Even though every other form of energy use gained, the increase was not enough to make up for coal's decline. Still, coal remains the main fuel in China's rapidly growing industrial sector, reflecting the country's abundant reserves and limited access to alternative sources of energy. Coal use in China is projected to grow by 4.3 percent per year over the next two decades.

Energy Intensity

The rate of worldwide energy and carbon emissions growth would be considerably higher, the EIA analysis said, except for continued improvements in energy consumption per dollar of gross domestic product, a measurement called "energy intensity."

Energy intensity in the industrialized world is expected to decrease by 1.3 percent per year between 1999 and 2020, about the same rate of improvement observed between 1970 and 1999.

Energy intensity is also projected to improve in the developing countries - by 1.4 percent per year - as their economies begin to behave more like those of the industrialized countries as a result of improving standards of living that accompany the projected economic expansion.

In Eastern Europe and the Russian Federation, amount of energy used to produce each dollar of gross domestic product is also projected to decrease in concert with expected recovery from the economic and social declines of the early 1990s.

Natural Gas

Natural gas remains the fastest growing component of primary world energy consumption. Over the the next 20 years, gas use is projected to nearly double.

Gas use surpassed coal use for the first time in 1999, and by 2020 it is expected to exceed coal use by 44 percent.

Natural gas is expected to account for the largest increment in electricity generation. "Combined-cycle gas turbine power plants offer some of the highest commercially available plant efficiencies, and natural gas is environmentally attractive because it emits less pollutants than does oil or coal," the EIA report said.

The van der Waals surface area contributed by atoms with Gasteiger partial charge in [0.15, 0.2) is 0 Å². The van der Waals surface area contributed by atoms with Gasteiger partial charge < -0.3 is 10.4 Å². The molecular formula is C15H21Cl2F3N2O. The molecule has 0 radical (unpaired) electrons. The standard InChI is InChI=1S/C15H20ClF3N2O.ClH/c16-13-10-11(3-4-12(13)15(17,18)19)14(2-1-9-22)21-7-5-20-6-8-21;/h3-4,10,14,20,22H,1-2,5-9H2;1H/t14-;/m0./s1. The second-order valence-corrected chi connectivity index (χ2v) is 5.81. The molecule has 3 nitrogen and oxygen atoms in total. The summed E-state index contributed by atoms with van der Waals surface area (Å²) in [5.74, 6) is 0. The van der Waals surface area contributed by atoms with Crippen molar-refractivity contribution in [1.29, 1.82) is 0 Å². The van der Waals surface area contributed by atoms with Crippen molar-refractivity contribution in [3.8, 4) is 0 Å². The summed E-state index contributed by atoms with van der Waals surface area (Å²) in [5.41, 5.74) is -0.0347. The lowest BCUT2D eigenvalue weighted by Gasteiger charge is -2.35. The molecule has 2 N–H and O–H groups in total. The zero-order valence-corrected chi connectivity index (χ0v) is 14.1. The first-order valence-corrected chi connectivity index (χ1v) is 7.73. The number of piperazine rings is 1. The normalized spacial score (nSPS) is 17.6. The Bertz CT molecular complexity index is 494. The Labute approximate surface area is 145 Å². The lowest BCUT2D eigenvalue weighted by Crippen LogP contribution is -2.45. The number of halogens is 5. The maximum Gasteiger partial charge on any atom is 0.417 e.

Oil

Oil now provides a larger share of world energy consumption than any other energy source and is expected to remain in that position through 2020. Oil accounts for 40 percent of the world's energy consumption, and it will continue to do so for the next 20 years, the analysts project.

World oil use is projected to increase from 75 million barrels per day in 1999 to 120 million barrels per day in 2020.

Nuclear

Worldwide consumption of electricity generated from nuclear power is expected to increase from 2,396 billion kilowatthours (kWh) in 1999 to 2,636 billion kWh in 2015 before declining to 2,582 billion at the end of the forecast period.

Most of the growth in nuclear capacity is expected to occur in the developing world, particularly developing Asia, where consumption of electricity from nuclear power is projected to increase by 4.9 percent a year between 1999 and 2020.

Some older reactors are expected to be retired in the industrialized world and in Eastern Europe and the Russian Federation, and few new reactors are planned to replace them.

Exceptions include France and Japan, where several new reactors are expected to begin operating in the next decade.

Renewables

Renewable energy use is expected to increase by 53 percent between 1999 and 2020, but its current nine percent share of total energy consumption is projected to drop to eight percent by 2020.

Despite the high price environment that defined 2000, the EIA analysts expect energy prices over the long-term to remain relatively low, constraining the expansion of hydroelectricity and other renewable resources.

Much of the growth in renewable energy over the next two decades is attributed to large-scale hydroelectric dam projects in the developing world, particularly developing Asia, where China, India and other developing nations such as Malaysia, Nepal, and Vietnam, are already building or planning to build hydro projects that each exceed 1,000 megawatts.

"International Energy Outlook 2001" is available on the EIA's website at: ftp://ftp.eia.doe.gov/pub/pdf/international/0484(2001).pdf